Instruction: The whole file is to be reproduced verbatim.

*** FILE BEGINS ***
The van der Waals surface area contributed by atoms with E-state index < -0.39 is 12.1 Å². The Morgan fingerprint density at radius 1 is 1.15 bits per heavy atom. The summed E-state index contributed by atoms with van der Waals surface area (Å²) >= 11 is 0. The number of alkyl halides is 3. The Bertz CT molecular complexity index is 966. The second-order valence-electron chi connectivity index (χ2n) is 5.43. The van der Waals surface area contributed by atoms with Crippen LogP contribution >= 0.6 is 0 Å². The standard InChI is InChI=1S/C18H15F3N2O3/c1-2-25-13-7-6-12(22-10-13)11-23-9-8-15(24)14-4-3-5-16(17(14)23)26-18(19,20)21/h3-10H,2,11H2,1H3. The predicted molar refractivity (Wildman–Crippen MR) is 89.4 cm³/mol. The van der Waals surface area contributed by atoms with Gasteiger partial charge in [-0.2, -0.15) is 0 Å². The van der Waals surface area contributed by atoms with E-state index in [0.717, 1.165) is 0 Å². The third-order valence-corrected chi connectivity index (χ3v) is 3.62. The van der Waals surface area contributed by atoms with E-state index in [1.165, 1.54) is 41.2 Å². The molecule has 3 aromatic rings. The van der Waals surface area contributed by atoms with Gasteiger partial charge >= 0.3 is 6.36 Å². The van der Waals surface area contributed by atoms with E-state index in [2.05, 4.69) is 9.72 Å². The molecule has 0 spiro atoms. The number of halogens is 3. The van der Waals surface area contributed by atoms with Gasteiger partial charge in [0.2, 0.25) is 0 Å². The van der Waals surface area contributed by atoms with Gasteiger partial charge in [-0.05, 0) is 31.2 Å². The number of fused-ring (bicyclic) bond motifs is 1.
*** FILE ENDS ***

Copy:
The van der Waals surface area contributed by atoms with E-state index < -0.39 is 12.1 Å². The Morgan fingerprint density at radius 1 is 1.15 bits per heavy atom. The summed E-state index contributed by atoms with van der Waals surface area (Å²) >= 11 is 0. The number of alkyl halides is 3. The Bertz CT molecular complexity index is 966. The second-order valence-electron chi connectivity index (χ2n) is 5.43. The van der Waals surface area contributed by atoms with Crippen LogP contribution >= 0.6 is 0 Å². The standard InChI is InChI=1S/C18H15F3N2O3/c1-2-25-13-7-6-12(22-10-13)11-23-9-8-15(24)14-4-3-5-16(17(14)23)26-18(19,20)21/h3-10H,2,11H2,1H3. The predicted molar refractivity (Wildman–Crippen MR) is 89.4 cm³/mol. The van der Waals surface area contributed by atoms with Gasteiger partial charge in [-0.2, -0.15) is 0 Å². The van der Waals surface area contributed by atoms with E-state index in [0.717, 1.165) is 0 Å². The third-order valence-corrected chi connectivity index (χ3v) is 3.62. The van der Waals surface area contributed by atoms with E-state index in [1.165, 1.54) is 41.2 Å². The molecule has 3 aromatic rings. The van der Waals surface area contributed by atoms with Gasteiger partial charge >= 0.3 is 6.36 Å². The van der Waals surface area contributed by atoms with E-state index in [2.05, 4.69) is 9.72 Å². The molecule has 0 spiro atoms. The number of halogens is 3. The van der Waals surface area contributed by atoms with Gasteiger partial charge in [0.2, 0.25) is 0 Å². The van der Waals surface area contributed by atoms with Gasteiger partial charge in [-0.05, 0) is 31.2 Å². The number of fused-ring (bicyclic) bond motifs is 1.